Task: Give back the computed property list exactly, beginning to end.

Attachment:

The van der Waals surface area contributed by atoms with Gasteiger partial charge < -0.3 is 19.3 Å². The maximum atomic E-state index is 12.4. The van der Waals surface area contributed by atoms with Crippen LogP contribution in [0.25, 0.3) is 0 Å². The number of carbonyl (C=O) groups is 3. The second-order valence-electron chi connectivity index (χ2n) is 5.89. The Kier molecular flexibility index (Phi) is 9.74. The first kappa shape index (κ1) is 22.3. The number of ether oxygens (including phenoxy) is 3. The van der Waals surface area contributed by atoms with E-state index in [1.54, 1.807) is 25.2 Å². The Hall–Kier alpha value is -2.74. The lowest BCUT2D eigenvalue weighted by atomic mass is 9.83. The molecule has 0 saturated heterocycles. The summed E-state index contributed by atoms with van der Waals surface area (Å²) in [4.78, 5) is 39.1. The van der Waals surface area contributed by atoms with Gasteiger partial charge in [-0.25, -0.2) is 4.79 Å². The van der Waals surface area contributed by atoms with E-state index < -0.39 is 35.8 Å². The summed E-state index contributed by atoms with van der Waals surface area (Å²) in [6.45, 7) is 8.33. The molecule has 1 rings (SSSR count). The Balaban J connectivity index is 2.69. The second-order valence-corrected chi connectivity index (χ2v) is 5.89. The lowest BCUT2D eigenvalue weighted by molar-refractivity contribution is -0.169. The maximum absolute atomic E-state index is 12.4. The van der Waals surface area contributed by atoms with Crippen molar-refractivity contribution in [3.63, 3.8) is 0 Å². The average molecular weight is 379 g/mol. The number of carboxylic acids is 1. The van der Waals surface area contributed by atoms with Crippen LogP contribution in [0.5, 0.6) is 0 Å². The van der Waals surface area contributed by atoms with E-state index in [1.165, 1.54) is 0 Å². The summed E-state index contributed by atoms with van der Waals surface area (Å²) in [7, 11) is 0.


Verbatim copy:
The van der Waals surface area contributed by atoms with Gasteiger partial charge < -0.3 is 19.3 Å². The maximum atomic E-state index is 12.4. The van der Waals surface area contributed by atoms with Crippen LogP contribution in [0.25, 0.3) is 0 Å². The number of carbonyl (C=O) groups is 3. The second-order valence-electron chi connectivity index (χ2n) is 5.89. The Kier molecular flexibility index (Phi) is 9.74. The first kappa shape index (κ1) is 22.3. The number of ether oxygens (including phenoxy) is 3. The van der Waals surface area contributed by atoms with E-state index in [1.54, 1.807) is 25.2 Å². The Hall–Kier alpha value is -2.74. The lowest BCUT2D eigenvalue weighted by atomic mass is 9.83. The molecule has 0 saturated heterocycles. The summed E-state index contributed by atoms with van der Waals surface area (Å²) in [4.78, 5) is 39.1. The van der Waals surface area contributed by atoms with Gasteiger partial charge in [-0.25, -0.2) is 4.79 Å². The van der Waals surface area contributed by atoms with E-state index < -0.39 is 35.8 Å². The summed E-state index contributed by atoms with van der Waals surface area (Å²) in [6.45, 7) is 8.33. The molecule has 1 rings (SSSR count). The Balaban J connectivity index is 2.69. The second-order valence-corrected chi connectivity index (χ2v) is 5.89. The lowest BCUT2D eigenvalue weighted by molar-refractivity contribution is -0.169. The maximum absolute atomic E-state index is 12.4. The van der Waals surface area contributed by atoms with Crippen molar-refractivity contribution in [3.63, 3.8) is 0 Å². The average molecular weight is 379 g/mol. The number of carboxylic acids is 1. The van der Waals surface area contributed by atoms with Crippen LogP contribution in [0.5, 0.6) is 0 Å². The van der Waals surface area contributed by atoms with E-state index in [1.165, 1.54) is 0 Å². The summed E-state index contributed by atoms with van der Waals surface area (Å²) in [7, 11) is 0.